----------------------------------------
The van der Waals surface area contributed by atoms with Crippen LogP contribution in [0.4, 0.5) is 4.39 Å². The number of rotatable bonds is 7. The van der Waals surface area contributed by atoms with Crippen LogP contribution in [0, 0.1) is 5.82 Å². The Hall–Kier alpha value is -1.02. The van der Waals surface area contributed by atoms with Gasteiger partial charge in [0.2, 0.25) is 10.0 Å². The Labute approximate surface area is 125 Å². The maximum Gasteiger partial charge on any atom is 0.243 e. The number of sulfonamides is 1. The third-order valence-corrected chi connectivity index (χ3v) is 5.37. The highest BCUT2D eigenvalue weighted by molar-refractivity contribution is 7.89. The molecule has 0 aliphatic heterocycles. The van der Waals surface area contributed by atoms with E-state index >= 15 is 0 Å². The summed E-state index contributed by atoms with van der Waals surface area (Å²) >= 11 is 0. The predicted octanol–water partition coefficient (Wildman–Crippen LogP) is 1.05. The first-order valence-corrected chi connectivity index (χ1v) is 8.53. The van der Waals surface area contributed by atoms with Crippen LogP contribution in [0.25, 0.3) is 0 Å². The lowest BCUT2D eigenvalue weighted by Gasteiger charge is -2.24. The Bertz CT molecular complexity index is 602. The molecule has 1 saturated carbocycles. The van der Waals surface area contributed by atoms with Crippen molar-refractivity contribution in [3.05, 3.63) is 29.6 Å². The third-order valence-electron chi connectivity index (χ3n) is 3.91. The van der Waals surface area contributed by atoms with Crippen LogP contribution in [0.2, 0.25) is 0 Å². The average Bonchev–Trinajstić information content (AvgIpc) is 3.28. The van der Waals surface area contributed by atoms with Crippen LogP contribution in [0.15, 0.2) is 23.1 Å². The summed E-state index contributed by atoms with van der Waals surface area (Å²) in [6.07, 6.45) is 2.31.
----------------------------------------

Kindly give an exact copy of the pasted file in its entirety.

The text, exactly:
The van der Waals surface area contributed by atoms with Crippen LogP contribution in [0.4, 0.5) is 4.39 Å². The number of rotatable bonds is 7. The van der Waals surface area contributed by atoms with Crippen LogP contribution in [0, 0.1) is 5.82 Å². The Hall–Kier alpha value is -1.02. The van der Waals surface area contributed by atoms with Gasteiger partial charge in [0.2, 0.25) is 10.0 Å². The Labute approximate surface area is 125 Å². The maximum Gasteiger partial charge on any atom is 0.243 e. The number of sulfonamides is 1. The third-order valence-corrected chi connectivity index (χ3v) is 5.37. The highest BCUT2D eigenvalue weighted by molar-refractivity contribution is 7.89. The molecule has 0 aliphatic heterocycles. The van der Waals surface area contributed by atoms with E-state index >= 15 is 0 Å². The summed E-state index contributed by atoms with van der Waals surface area (Å²) >= 11 is 0. The predicted octanol–water partition coefficient (Wildman–Crippen LogP) is 1.05. The first-order valence-corrected chi connectivity index (χ1v) is 8.53. The van der Waals surface area contributed by atoms with Crippen LogP contribution in [0.25, 0.3) is 0 Å². The lowest BCUT2D eigenvalue weighted by Gasteiger charge is -2.24. The Bertz CT molecular complexity index is 602. The molecule has 1 saturated carbocycles. The van der Waals surface area contributed by atoms with Crippen molar-refractivity contribution in [3.05, 3.63) is 29.6 Å². The third-order valence-electron chi connectivity index (χ3n) is 3.91. The van der Waals surface area contributed by atoms with Crippen LogP contribution in [0.2, 0.25) is 0 Å². The average Bonchev–Trinajstić information content (AvgIpc) is 3.28. The van der Waals surface area contributed by atoms with Crippen LogP contribution in [0.15, 0.2) is 23.1 Å². The summed E-state index contributed by atoms with van der Waals surface area (Å²) in [6.07, 6.45) is 2.31.